For people suffering from flooding, it is hard to imagine that we are facing a global fresh water shortage. During the monsoonal season in 2011, India, China and many parts of South East Asia suffered from severe flooding in what appeared to be an unusually long wet period. Bangkok declared an emergency in what was said to be the worst flooding in 50 years.
Yet it is water shortage that will prove to be one of the biggest challenges for man this century.
Fresh water is already scarce for many. Close to a quarter of the world’s population does not have immediate access to clean drinking water. In parts of Africa, Asia and South America, the trek with a plastic water container is a daily event, often the labor falling on women and children. Even after walking to the water source, there is no guarantee that it will not have dried up. Many of the wells being dug deep into the ground around the world to extract water from underground aquifers are drying up. In the Indian Sub-continent, not only are these wells being bled dry. The water at certain levels may even contain dangerous levels of arsenic.
Pollution worsens the water crisis
Even when there is water in the rivers, chances are it is seriously polluted by agricultural fertilizers or pesticides or industry. The water in some rivers in China, India and Canada is unusable due to the high levels of pollution. Lack of regulations or poorly enforced regulations often mean that companies can dump toxic materials into rivers. Little is done to deal with these problems because of the overriding paradigm – economic growth and industrial production is paramount.
The “Third Pole” in melting
When New Zealander Edmund Hillary and Sherpa Tenzing reached the summit of Mount Everest in 1953, they could look out over a sea of snow and ice covered Himalayan peaks that stretched off to the blue horizon. But today that icy vista is changing.
The Himalayas and the Tibetan plateau have been dubbed the “Third Pole,” a reference to the greatest amount of snow and ice outside of the Arctic and Antarctic. But five decades after the first ascent of Everest, there are signs that this vast frozen reserve is melting at an alarmingly fast rate.
Climate change studies in the Himalayas indicate that the glaciers are disappearing. The quickly growing Imja Lake near Everest is just one example of the rapidly melting ice.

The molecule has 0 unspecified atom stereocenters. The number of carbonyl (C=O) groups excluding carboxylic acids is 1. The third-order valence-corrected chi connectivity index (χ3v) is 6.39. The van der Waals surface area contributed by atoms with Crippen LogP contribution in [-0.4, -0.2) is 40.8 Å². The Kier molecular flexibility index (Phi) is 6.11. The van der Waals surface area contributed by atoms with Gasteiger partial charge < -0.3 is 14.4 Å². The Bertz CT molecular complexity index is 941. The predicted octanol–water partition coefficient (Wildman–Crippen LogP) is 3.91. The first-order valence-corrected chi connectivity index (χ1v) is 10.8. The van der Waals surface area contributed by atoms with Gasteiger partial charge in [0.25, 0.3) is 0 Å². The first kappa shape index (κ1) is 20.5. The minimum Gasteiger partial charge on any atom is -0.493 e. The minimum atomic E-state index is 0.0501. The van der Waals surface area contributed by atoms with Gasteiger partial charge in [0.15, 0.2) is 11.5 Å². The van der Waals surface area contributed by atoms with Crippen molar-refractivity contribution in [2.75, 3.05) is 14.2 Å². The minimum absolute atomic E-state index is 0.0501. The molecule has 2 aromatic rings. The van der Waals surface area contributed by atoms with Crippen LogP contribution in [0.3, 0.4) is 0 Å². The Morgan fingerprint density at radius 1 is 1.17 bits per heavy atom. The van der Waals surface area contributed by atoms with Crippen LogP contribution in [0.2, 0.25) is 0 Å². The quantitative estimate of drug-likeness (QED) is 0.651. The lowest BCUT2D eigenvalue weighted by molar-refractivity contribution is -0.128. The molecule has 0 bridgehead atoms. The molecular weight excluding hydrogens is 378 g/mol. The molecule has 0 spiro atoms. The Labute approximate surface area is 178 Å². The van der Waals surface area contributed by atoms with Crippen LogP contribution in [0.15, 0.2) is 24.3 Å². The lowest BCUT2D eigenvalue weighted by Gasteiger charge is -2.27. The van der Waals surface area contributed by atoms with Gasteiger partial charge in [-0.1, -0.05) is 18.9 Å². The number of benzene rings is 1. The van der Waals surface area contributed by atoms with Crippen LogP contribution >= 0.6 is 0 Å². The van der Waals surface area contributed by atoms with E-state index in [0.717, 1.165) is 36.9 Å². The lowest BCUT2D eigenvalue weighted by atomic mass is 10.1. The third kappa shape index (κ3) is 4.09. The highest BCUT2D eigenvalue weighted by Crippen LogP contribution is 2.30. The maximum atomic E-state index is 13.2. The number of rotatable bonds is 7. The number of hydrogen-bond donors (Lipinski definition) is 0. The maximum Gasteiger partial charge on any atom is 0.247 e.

India and China face catastrophe
The world’s two most populous nations are facing a serious challenge. India and China rely heavily on the rivers that flow down from the “Third Pole,” in addition to other countries in the region, including those of South East Asia. The Indus, Ganges, Bramaputra, Irrawaddy, Salween and Mekong rivers are all under threat.
Scientists studying the ice cover and precipitation on the Roof of the World are warning that with the rise in global temperatures and the changing weather patterns, the coming decades could see that gradual drying up of river flow in the region. Such a development could prove catastrophic. Hundreds of millions of people, mostly farmers, rely on these rivers for watering their crops and for drinking water.
The problem of politics and short-term governments
Tackling this challenge will prove tough. Options will be extremely limited. But one of the biggest problems is the nature of governance. Long-terms solutions need to be developed today. Governments, though, typically think short-term, concerned only about their four or five year term in office with little sense of planning for the future.
Efforts need to be made to examine ways to conserve and clean water supplies, as well as look for ways to use water more efficiently. But it is inevitable that some areas will become largely uninhabitable at a time when population pressures will be increasing.
The Death of a River: The Colorado River Delta
In August, Alexandra Cousteau’s Expedition Blue Planet crossed over the Arizona/Mexican border to follow the Colorado’s dry riverbed to its historic mouth in the Upper Gulf of California where its nutrient-rich waters no longer reach the sea. This short film tracks the ghost of a mighty river that used to run free over this land half a century ago.
Urban Watersheds – From Runoff to Renewal
In “Urban Watersheds: Runoff to Renewal” Alexandra Cousteau’s Expedition Blue Planet explores the hidden world of water under Toronto, Canada’s largest city. In this short film, Alexandra Cousteau examines the role of rivers in our urban ecosystems and interviews Lake Ontario Waterkeeper Mark Mattson and Lost Rivers Founder Helen Mills – among others – to learn of their vision of a healthy urban hydrosphere.
Check out an NGO working to protect the rivers and oceans – Alexandra Cousteau’s website and Blue Legacy
Sources: World Water Council, Blue Planet Network, activists